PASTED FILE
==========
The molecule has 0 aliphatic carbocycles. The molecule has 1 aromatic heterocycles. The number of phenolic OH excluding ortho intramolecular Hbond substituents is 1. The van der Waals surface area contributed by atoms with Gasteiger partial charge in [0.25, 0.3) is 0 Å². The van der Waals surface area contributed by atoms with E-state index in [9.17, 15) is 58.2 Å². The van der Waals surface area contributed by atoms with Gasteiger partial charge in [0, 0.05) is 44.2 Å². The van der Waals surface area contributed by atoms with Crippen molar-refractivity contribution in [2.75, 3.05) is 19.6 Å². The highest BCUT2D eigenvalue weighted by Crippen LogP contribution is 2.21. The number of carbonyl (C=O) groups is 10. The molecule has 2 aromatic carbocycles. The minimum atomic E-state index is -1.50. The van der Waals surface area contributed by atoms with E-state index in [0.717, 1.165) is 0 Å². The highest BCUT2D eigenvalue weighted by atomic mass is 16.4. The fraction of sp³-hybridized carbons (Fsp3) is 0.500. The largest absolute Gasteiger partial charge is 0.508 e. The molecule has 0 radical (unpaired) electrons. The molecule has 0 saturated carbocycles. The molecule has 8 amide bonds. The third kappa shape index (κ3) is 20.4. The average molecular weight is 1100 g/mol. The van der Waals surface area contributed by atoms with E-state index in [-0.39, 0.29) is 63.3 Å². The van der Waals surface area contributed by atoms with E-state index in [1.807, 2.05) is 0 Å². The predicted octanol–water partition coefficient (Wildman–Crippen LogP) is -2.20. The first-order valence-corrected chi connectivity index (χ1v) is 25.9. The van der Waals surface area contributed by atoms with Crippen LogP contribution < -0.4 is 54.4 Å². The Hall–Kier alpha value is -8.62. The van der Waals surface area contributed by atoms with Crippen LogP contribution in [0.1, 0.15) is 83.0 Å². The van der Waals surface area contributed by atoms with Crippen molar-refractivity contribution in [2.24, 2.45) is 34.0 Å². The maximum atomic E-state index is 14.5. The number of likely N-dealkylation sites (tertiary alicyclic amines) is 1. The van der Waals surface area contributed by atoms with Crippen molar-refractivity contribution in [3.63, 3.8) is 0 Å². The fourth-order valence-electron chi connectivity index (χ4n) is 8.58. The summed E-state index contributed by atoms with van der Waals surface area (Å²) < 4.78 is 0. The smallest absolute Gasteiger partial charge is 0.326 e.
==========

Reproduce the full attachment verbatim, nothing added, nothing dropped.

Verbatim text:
The molecule has 0 aliphatic carbocycles. The molecule has 1 aromatic heterocycles. The number of phenolic OH excluding ortho intramolecular Hbond substituents is 1. The van der Waals surface area contributed by atoms with Gasteiger partial charge in [0.25, 0.3) is 0 Å². The van der Waals surface area contributed by atoms with E-state index in [9.17, 15) is 58.2 Å². The van der Waals surface area contributed by atoms with Gasteiger partial charge in [0, 0.05) is 44.2 Å². The van der Waals surface area contributed by atoms with Crippen molar-refractivity contribution in [2.75, 3.05) is 19.6 Å². The highest BCUT2D eigenvalue weighted by Crippen LogP contribution is 2.21. The number of carbonyl (C=O) groups is 10. The molecule has 2 aromatic carbocycles. The minimum atomic E-state index is -1.50. The van der Waals surface area contributed by atoms with E-state index in [0.717, 1.165) is 0 Å². The highest BCUT2D eigenvalue weighted by atomic mass is 16.4. The fraction of sp³-hybridized carbons (Fsp3) is 0.500. The largest absolute Gasteiger partial charge is 0.508 e. The molecule has 0 radical (unpaired) electrons. The molecule has 0 saturated carbocycles. The molecule has 8 amide bonds. The third kappa shape index (κ3) is 20.4. The average molecular weight is 1100 g/mol. The van der Waals surface area contributed by atoms with E-state index in [-0.39, 0.29) is 63.3 Å². The van der Waals surface area contributed by atoms with E-state index in [1.807, 2.05) is 0 Å². The predicted octanol–water partition coefficient (Wildman–Crippen LogP) is -2.20. The first-order valence-corrected chi connectivity index (χ1v) is 25.9. The van der Waals surface area contributed by atoms with Crippen LogP contribution < -0.4 is 54.4 Å². The Hall–Kier alpha value is -8.62. The van der Waals surface area contributed by atoms with Crippen LogP contribution in [0.1, 0.15) is 83.0 Å². The van der Waals surface area contributed by atoms with Crippen molar-refractivity contribution in [2.24, 2.45) is 34.0 Å². The maximum atomic E-state index is 14.5. The number of likely N-dealkylation sites (tertiary alicyclic amines) is 1. The van der Waals surface area contributed by atoms with Crippen molar-refractivity contribution in [3.63, 3.8) is 0 Å². The fourth-order valence-electron chi connectivity index (χ4n) is 8.58. The summed E-state index contributed by atoms with van der Waals surface area (Å²) < 4.78 is 0. The smallest absolute Gasteiger partial charge is 0.326 e.